matt1203 wrote:what make a dry puck ?
If the puck doesn't make contact with the dispersion screen when the coffee expands, the puck's surface will be wet with a sandy/lunar-esque texture. As long as the puck is consistent, wet or not, it's fine. For reference, see prior discussions 1
... or just puckology
in general. If you want a dry puck, dose a few grams more and/or wait longer before removing the portafilter.
matt1203 wrote:does that means a good shot of an espresso?
allon wrote:There are a couple of things that can be diagnosed from a puck...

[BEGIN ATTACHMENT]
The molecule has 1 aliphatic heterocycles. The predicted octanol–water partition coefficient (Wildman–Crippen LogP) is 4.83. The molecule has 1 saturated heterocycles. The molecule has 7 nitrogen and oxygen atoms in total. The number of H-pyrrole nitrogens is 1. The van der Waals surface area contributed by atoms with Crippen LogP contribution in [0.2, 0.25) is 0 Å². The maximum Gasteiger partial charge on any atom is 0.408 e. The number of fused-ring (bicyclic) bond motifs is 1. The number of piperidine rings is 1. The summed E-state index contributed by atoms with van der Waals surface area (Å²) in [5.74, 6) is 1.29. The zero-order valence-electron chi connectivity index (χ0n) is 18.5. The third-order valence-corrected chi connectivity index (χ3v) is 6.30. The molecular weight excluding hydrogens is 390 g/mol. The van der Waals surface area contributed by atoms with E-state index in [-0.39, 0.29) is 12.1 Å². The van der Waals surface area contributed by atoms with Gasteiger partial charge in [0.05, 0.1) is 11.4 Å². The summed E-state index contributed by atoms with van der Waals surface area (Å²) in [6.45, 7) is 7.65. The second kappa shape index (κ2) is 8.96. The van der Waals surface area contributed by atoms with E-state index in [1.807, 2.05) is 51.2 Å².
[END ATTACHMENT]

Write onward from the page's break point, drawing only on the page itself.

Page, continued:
I've not discovered a correlation between the appearance of the puck post-extraction and the taste of the espresso. Moreover, there's nothing inherently wrong with small puddles of water on the puck's surface, though it should be consistent from shot-to-shot. That is, if you see big puddles one time, dry as sand the next, that's a problem. But if the puck's surface looks and feels basically the same each time, I believe you've exhausted the value of puckology.
That's why I am wary of claims that one can see evidence of channeling on the puck's surface. Afterall, most espresso machines have 3-way valves and they depressurize from 130 PSI to 0 in an instant. I think that any fissures are as likely caused by rapid depressurization as channeling during the extraction.